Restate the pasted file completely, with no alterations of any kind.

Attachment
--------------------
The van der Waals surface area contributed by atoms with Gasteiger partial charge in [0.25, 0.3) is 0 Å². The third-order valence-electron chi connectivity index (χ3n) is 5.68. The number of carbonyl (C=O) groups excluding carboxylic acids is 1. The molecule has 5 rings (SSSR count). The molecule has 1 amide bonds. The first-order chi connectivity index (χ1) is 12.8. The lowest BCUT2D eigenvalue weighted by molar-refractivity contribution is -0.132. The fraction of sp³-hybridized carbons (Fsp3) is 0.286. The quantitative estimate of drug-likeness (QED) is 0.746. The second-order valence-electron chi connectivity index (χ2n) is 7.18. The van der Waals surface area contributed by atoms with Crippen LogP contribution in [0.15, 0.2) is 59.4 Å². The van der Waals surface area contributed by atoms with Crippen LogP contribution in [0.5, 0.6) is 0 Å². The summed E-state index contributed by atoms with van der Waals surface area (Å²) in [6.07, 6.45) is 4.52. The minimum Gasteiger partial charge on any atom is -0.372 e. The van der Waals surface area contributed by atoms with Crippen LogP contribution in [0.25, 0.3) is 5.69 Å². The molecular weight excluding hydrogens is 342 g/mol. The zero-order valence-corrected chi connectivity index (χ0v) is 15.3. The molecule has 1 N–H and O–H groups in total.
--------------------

The van der Waals surface area contributed by atoms with Gasteiger partial charge in [0.25, 0.3) is 0 Å². The third-order valence-electron chi connectivity index (χ3n) is 5.68. The number of carbonyl (C=O) groups excluding carboxylic acids is 1. The molecule has 5 rings (SSSR count). The molecule has 1 amide bonds. The first-order chi connectivity index (χ1) is 12.8. The lowest BCUT2D eigenvalue weighted by molar-refractivity contribution is -0.132. The fraction of sp³-hybridized carbons (Fsp3) is 0.286. The quantitative estimate of drug-likeness (QED) is 0.746. The second-order valence-electron chi connectivity index (χ2n) is 7.18. The van der Waals surface area contributed by atoms with Crippen LogP contribution in [0.15, 0.2) is 59.4 Å². The van der Waals surface area contributed by atoms with Crippen LogP contribution in [0.5, 0.6) is 0 Å². The summed E-state index contributed by atoms with van der Waals surface area (Å²) in [6.07, 6.45) is 4.52. The minimum Gasteiger partial charge on any atom is -0.372 e. The van der Waals surface area contributed by atoms with Crippen LogP contribution in [0.25, 0.3) is 5.69 Å². The molecular weight excluding hydrogens is 342 g/mol. The zero-order valence-corrected chi connectivity index (χ0v) is 15.3. The molecule has 1 N–H and O–H groups in total.